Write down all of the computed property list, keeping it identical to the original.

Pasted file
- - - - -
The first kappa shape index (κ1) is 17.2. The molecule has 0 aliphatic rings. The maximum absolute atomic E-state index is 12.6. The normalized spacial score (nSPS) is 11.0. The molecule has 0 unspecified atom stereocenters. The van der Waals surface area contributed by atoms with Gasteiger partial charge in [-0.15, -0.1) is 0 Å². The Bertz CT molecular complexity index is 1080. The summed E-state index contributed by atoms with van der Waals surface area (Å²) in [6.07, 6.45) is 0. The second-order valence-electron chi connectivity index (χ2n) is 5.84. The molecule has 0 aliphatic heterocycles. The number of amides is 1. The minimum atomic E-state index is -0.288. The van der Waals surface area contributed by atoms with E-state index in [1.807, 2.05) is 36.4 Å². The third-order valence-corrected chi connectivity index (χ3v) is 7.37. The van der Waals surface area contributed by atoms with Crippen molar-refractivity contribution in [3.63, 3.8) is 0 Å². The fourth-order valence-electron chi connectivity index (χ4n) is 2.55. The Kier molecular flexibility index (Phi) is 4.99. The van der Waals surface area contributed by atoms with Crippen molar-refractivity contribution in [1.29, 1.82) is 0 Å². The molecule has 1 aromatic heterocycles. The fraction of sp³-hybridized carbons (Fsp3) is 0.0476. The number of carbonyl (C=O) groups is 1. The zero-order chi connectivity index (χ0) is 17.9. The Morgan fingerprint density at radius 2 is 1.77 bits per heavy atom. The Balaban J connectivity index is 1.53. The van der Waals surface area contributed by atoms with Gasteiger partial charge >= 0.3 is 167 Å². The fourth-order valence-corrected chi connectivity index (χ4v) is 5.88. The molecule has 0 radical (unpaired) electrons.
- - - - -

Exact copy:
The first kappa shape index (κ1) is 17.2. The molecule has 0 aliphatic rings. The maximum absolute atomic E-state index is 12.6. The normalized spacial score (nSPS) is 11.0. The molecule has 0 unspecified atom stereocenters. The van der Waals surface area contributed by atoms with Gasteiger partial charge in [-0.15, -0.1) is 0 Å². The Bertz CT molecular complexity index is 1080. The summed E-state index contributed by atoms with van der Waals surface area (Å²) in [6.07, 6.45) is 0. The second-order valence-electron chi connectivity index (χ2n) is 5.84. The molecule has 0 aliphatic heterocycles. The number of amides is 1. The minimum atomic E-state index is -0.288. The van der Waals surface area contributed by atoms with E-state index in [1.807, 2.05) is 36.4 Å². The third-order valence-corrected chi connectivity index (χ3v) is 7.37. The van der Waals surface area contributed by atoms with Crippen molar-refractivity contribution in [3.63, 3.8) is 0 Å². The fourth-order valence-electron chi connectivity index (χ4n) is 2.55. The Kier molecular flexibility index (Phi) is 4.99. The van der Waals surface area contributed by atoms with Crippen molar-refractivity contribution in [1.29, 1.82) is 0 Å². The molecule has 1 aromatic heterocycles. The fraction of sp³-hybridized carbons (Fsp3) is 0.0476. The number of carbonyl (C=O) groups is 1. The zero-order chi connectivity index (χ0) is 17.9. The Morgan fingerprint density at radius 2 is 1.77 bits per heavy atom. The Balaban J connectivity index is 1.53. The van der Waals surface area contributed by atoms with Gasteiger partial charge >= 0.3 is 167 Å². The fourth-order valence-corrected chi connectivity index (χ4v) is 5.88. The molecule has 0 radical (unpaired) electrons.